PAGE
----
The cars we loved.
In the mid to late Seventies there was an explosion of elegant automotive designs coming from small studios in Italy. Bertone was one of the best and it’s brightest designer was Giorgetto Giugiaron. His design for the rear wheel drive, 2 two seat GT car code named “A3/L” would become one of many cars he would be responsible for penning.
The Iso Grifo started out as concept based on the larger Rivolta GT 2+2, a heavy luxurious Touring car built by the small Italian carbuilder Iso Spa. The original ideal was to produce a simple car to compliment the Rivolta and expand sales.
After some internal strife about the direction the car would take between company officials and the head of engineering, Giotto Bizzarrini, a concept emerged. The car displayed at the 1963 Turin Auto Show created quite the sensation with the public and the motoring press. Iso had no real intention of producing the car at first, but it’s popularity forced a quick evolution into a production version. The showcar leaned toward luxury in appearance with a sleek berlinetta (fastback) design. The production car managed to incorporate the best of Italy’s design heritage with a good old American V8 power for motivation and reliability. The American sourced engines were probably an attempt to keep costs down while offering horsepower on par with Iso’s Italian neighbors, most notably Ferrari and Lamborghini.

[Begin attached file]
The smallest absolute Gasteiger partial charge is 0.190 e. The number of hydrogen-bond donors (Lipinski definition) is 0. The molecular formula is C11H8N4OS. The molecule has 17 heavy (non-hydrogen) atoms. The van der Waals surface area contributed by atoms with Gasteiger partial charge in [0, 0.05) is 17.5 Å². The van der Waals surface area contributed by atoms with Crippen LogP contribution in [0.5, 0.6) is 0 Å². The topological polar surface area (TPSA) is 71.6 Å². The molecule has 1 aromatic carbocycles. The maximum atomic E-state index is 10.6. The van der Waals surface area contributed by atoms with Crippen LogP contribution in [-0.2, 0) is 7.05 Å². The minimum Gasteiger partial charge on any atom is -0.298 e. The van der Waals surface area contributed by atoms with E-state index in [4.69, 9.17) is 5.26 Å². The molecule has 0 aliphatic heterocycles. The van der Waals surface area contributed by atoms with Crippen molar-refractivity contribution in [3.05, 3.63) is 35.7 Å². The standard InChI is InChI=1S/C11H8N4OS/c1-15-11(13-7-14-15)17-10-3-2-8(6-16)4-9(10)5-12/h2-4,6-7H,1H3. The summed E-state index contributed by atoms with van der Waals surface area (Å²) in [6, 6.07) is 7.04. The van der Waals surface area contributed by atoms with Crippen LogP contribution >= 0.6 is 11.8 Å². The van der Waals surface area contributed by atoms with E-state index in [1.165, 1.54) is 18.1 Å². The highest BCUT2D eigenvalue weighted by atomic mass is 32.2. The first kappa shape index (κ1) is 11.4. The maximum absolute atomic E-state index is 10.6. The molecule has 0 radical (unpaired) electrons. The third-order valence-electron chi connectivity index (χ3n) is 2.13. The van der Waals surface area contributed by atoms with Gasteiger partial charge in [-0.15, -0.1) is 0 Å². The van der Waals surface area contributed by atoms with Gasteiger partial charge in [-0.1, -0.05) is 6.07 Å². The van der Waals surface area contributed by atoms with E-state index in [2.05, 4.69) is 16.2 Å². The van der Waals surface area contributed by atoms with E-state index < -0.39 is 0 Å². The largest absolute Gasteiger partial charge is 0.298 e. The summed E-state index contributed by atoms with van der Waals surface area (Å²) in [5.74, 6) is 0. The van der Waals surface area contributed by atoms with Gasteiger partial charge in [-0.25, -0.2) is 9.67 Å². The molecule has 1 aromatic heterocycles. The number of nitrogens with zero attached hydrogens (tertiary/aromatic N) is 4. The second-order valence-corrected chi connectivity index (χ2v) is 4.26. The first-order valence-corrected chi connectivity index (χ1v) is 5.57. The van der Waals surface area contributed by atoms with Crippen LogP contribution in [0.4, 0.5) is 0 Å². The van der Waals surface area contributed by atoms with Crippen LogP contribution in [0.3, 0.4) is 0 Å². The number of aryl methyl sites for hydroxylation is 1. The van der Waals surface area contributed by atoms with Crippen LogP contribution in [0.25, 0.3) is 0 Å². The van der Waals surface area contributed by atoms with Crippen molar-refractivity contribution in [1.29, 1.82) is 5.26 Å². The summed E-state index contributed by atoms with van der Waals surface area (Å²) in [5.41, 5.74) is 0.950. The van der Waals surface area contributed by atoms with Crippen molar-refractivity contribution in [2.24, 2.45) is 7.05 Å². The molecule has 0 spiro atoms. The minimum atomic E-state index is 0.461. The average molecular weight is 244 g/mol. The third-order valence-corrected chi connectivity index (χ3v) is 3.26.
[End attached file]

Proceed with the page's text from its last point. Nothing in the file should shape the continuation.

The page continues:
The car was quite advance for it’s time despite the Detroit power plants. Standard options included four wheel disc brakes, independent suspension, power windows and leather interior. There was even a hook for the ladies to hang their purses! Over the course of the Grifo’s production, there were two manual transmissions offered, one an American sourced 4 speed and the other a German ZF five speed. A three speed automatic remained the only option transmission option.
In 1970, the Series II design as it was called introduced a more aggressive front end with a hideaway headlight treatment, making an already beautiful car even more aggressive looking. Around this time the V8 engines had switched from the Corvette 327 to Ford’s 351 and then back to the GM 454. Generally, the relatively light weight cars approached 400hp and could reach 171 mph!
Records show that only about 402 cars were ever produced, making the Grifo a highly sought after collector classic. The ideal of Italian design and American muscle lived on in a few other Italian cars most notably in the De Tomaso Pantera with it’s various Mustang sourced V8s (modified of course). The fuel crisis meant the end of these cars (and Iso itself) which never sold in large enough numbers to survive new emerging US Federal emissions and safety standards.
Looking back, you can see it’s influence on GM’s first generation F bodied cars as well as the use of the wraparound rear window on the second generation Camaro/Firebird. The Grifo is considered one of the most beautiful cars to have come out of the late 60’s early 70’s and it’s timeless lines still look good even today.